Additionally, digital signage will start to take up more and more space that had traditionally been in print’s purview. Digital signage shelf talkers are already in some grocery stores. Kohl’s has even been testing a store that contains all digital signage, according to Moncrief. While it was “a bad experience” because the digital signage was all small and monochrome, it shows that retails are looking to move in this direction and PSPs need to be prepared to offer it, especially because the barriers of entry into digital signage are declining. If one PSP doesn’t offer digital signage to retailers, someone else probably will.
Moncrief continued his presentation with a look at Fujifilm and its commitment to the industry and its customers in both offset and digital environments. Started in 1930, Fujifilm has deep roots in the industry and offers more than 22,000 SKUs in its full portfolio. “We are in it for the long term,” says Moncrief. “We need to continue to support legacy processes, but we are also deeply committed to supporting and growing business. Sometimes I think we are the best kept secret in the industry.”
Onset X HS Launch
The following morning, Thursday, June 13, Don Piggot, manager of the ATC, Fujifilm North America, welcomed the VIP group to the ATC before the group moved into the facility for its first look at the new Inca Onset X3 HS running two-pass mode.
The OnsetX HS (High Speed) range features two machines, the Onset X2 HS and the Onset X3 HS. The new range offers an increase in speed and productivity — now printing up to 15,597 sq. ft./hr., utilizing a new single cycle mode. The systems are also compatible with Inca’s application specific robotic handling systems and incorporate “30 second” job set up and “single cycle” printing mode.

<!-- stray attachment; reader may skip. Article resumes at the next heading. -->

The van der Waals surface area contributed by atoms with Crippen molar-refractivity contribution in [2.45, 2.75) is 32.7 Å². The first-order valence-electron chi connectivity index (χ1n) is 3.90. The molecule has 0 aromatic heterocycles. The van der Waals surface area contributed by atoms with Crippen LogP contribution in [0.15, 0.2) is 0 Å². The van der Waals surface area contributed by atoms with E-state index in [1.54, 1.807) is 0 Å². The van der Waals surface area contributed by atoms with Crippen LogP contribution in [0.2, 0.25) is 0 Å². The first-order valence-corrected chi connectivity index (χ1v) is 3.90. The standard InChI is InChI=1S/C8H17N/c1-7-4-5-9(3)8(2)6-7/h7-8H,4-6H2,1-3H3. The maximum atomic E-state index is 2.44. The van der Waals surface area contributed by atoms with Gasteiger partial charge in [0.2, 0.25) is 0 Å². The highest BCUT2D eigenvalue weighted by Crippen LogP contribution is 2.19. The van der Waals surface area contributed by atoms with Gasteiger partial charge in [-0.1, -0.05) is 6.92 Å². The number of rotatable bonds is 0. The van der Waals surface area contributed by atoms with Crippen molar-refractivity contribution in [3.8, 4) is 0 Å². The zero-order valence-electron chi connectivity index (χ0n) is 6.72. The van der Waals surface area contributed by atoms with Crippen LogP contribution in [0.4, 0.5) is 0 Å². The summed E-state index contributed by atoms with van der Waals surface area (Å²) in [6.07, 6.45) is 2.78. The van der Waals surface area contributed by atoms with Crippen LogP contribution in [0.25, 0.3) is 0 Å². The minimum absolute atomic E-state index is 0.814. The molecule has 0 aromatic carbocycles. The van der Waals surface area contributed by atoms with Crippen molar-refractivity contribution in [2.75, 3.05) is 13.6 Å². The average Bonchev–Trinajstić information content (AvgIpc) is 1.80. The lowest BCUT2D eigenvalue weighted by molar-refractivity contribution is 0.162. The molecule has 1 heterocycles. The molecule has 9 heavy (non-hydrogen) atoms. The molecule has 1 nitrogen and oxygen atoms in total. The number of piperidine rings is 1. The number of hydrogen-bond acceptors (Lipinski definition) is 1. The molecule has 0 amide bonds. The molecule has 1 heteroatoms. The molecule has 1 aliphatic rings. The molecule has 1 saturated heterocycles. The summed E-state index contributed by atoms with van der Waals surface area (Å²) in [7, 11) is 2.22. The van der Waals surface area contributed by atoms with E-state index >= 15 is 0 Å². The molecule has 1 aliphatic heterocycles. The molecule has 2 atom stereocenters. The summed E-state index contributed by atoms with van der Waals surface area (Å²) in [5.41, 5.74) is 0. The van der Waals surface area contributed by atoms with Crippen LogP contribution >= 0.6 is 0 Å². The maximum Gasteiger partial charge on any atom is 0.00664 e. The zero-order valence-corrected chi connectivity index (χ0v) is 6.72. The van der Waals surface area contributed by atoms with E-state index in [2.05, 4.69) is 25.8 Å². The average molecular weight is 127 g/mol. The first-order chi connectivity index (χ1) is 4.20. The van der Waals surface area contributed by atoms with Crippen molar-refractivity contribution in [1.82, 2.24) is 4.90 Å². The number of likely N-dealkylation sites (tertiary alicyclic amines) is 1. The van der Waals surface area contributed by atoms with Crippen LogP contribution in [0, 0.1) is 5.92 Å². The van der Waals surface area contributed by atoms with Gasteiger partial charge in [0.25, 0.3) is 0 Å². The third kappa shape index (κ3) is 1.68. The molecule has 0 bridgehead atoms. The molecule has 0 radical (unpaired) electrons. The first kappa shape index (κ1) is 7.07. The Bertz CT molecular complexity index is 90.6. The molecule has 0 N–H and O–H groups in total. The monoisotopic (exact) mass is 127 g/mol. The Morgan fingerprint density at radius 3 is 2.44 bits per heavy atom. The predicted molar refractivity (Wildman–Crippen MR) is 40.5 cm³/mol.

The OnsetX HS launch was partnered with a new Fujifilm inkjet range, Uvijet OX. The ink features a new patented ink technology developed and manufactured at Fujifilm Specialty Ink Systems in the U.K., designed specifically for the Onset family of printers to achieve exceptional adhesion on rigid plastic media, specifically those commonly used in North America, at the highest speeds.
The addition of the new “single cycle” print mode to the OnsetX HS, made possible by the optimization of the print jetting profiles and jetting frequencies, means the new HS range can print at speeds up to 15,597 sq. ft./hr. — more than 50% higher than previously published throughput figures. The bonding properties of the new Uvijet OX ink also ensure maximum adhesion to a much wider range of media, even at these higher printing speeds.
Machine downtime caused by job changes and set-up routines has also been dramatically reduced with the integration of a range of new automated features on the HS machines. On- and off-loading systems, UV shutter alignment, and table skin adjustments have all been automated, reducing operator intervention and bringing job set-up time down from an average of 15 minutes to around 30 seconds.
Together, the OnsetX HS and Uvijet OX inks open up a new range of applications and possibilities in markets where the demand is growing for shorter run but the highest quality printing on corrugated board, packaging, and non-PVC rigid plastics.
The new OnsetX HS series is available now and distributed exclusively in North America by Fujifilm.
Denise Gustavson is the Editorial Director and Special Projects Editor for the Printing & Packaging, and Publishing Group, which includes Printing Impressions, packagePRINTING, In-plant Graphics andWide-Format Impressions magazines, among other brands. She is also the Editor-in-Chief of Wide-Format Impressions.